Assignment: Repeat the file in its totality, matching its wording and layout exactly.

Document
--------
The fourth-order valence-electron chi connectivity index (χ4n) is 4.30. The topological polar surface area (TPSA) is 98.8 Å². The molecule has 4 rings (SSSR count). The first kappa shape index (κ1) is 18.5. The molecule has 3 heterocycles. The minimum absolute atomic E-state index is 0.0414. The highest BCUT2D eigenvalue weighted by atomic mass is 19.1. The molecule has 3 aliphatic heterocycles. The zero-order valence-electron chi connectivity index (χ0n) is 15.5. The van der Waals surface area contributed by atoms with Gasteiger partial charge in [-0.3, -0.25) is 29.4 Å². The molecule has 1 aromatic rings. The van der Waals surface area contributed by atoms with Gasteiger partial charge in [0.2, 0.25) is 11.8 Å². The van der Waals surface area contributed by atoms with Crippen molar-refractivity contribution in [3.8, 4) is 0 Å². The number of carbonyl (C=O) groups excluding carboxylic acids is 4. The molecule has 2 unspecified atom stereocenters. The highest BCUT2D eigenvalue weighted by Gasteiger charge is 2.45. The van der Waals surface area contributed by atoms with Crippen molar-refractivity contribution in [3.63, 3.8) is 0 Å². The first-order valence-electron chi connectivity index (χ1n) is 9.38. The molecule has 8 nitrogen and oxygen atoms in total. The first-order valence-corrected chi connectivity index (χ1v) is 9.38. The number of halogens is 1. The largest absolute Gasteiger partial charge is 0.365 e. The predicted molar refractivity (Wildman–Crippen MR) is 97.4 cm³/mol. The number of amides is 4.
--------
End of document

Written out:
The fourth-order valence-electron chi connectivity index (χ4n) is 4.30. The topological polar surface area (TPSA) is 98.8 Å². The molecule has 4 rings (SSSR count). The first kappa shape index (κ1) is 18.5. The molecule has 3 heterocycles. The minimum absolute atomic E-state index is 0.0414. The highest BCUT2D eigenvalue weighted by atomic mass is 19.1. The molecule has 3 aliphatic heterocycles. The zero-order valence-electron chi connectivity index (χ0n) is 15.5. The van der Waals surface area contributed by atoms with Gasteiger partial charge in [-0.3, -0.25) is 29.4 Å². The molecule has 1 aromatic rings. The van der Waals surface area contributed by atoms with Gasteiger partial charge in [0.2, 0.25) is 11.8 Å². The van der Waals surface area contributed by atoms with Crippen molar-refractivity contribution in [3.8, 4) is 0 Å². The number of carbonyl (C=O) groups excluding carboxylic acids is 4. The molecule has 2 unspecified atom stereocenters. The highest BCUT2D eigenvalue weighted by Gasteiger charge is 2.45. The van der Waals surface area contributed by atoms with Crippen molar-refractivity contribution in [3.63, 3.8) is 0 Å². The first-order valence-electron chi connectivity index (χ1n) is 9.38. The molecule has 8 nitrogen and oxygen atoms in total. The first-order valence-corrected chi connectivity index (χ1v) is 9.38. The number of halogens is 1. The largest absolute Gasteiger partial charge is 0.365 e. The predicted molar refractivity (Wildman–Crippen MR) is 97.4 cm³/mol. The number of amides is 4.